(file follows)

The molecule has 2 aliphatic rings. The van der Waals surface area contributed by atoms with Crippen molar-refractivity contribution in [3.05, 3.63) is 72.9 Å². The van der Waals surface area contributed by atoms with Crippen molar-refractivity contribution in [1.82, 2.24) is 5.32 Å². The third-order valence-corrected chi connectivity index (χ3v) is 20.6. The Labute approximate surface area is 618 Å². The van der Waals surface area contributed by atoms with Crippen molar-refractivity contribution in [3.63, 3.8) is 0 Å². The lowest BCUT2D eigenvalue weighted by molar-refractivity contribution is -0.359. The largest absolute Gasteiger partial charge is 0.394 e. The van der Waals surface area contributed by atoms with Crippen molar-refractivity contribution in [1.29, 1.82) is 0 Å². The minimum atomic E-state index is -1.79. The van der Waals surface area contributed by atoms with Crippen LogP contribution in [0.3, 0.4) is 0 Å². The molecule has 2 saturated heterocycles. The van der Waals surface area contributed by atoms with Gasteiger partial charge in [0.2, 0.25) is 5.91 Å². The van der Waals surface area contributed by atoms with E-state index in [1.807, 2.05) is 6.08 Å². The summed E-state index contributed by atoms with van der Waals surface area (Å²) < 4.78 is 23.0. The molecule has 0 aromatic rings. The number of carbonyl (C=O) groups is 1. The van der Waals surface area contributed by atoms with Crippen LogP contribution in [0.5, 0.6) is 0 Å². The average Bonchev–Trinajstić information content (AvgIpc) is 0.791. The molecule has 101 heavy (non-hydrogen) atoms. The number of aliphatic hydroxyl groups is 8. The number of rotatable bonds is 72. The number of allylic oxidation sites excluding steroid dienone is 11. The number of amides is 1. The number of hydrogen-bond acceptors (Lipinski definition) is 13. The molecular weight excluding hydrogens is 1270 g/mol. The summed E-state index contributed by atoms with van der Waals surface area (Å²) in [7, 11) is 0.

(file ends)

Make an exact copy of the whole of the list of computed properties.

The molecule has 2 aliphatic rings. The van der Waals surface area contributed by atoms with Crippen molar-refractivity contribution in [3.05, 3.63) is 72.9 Å². The van der Waals surface area contributed by atoms with Crippen molar-refractivity contribution in [1.82, 2.24) is 5.32 Å². The third-order valence-corrected chi connectivity index (χ3v) is 20.6. The Labute approximate surface area is 618 Å². The van der Waals surface area contributed by atoms with Crippen molar-refractivity contribution in [3.63, 3.8) is 0 Å². The lowest BCUT2D eigenvalue weighted by molar-refractivity contribution is -0.359. The largest absolute Gasteiger partial charge is 0.394 e. The van der Waals surface area contributed by atoms with Crippen molar-refractivity contribution in [1.29, 1.82) is 0 Å². The minimum atomic E-state index is -1.79. The van der Waals surface area contributed by atoms with Crippen LogP contribution in [0.3, 0.4) is 0 Å². The molecule has 2 saturated heterocycles. The van der Waals surface area contributed by atoms with Gasteiger partial charge in [0.2, 0.25) is 5.91 Å². The van der Waals surface area contributed by atoms with E-state index in [1.807, 2.05) is 6.08 Å². The summed E-state index contributed by atoms with van der Waals surface area (Å²) < 4.78 is 23.0. The molecule has 0 aromatic rings. The number of carbonyl (C=O) groups is 1. The van der Waals surface area contributed by atoms with Crippen LogP contribution in [0.5, 0.6) is 0 Å². The average Bonchev–Trinajstić information content (AvgIpc) is 0.791. The molecule has 101 heavy (non-hydrogen) atoms. The number of aliphatic hydroxyl groups is 8. The number of rotatable bonds is 72. The number of allylic oxidation sites excluding steroid dienone is 11. The number of amides is 1. The number of hydrogen-bond acceptors (Lipinski definition) is 13. The molecular weight excluding hydrogens is 1270 g/mol. The summed E-state index contributed by atoms with van der Waals surface area (Å²) in [7, 11) is 0.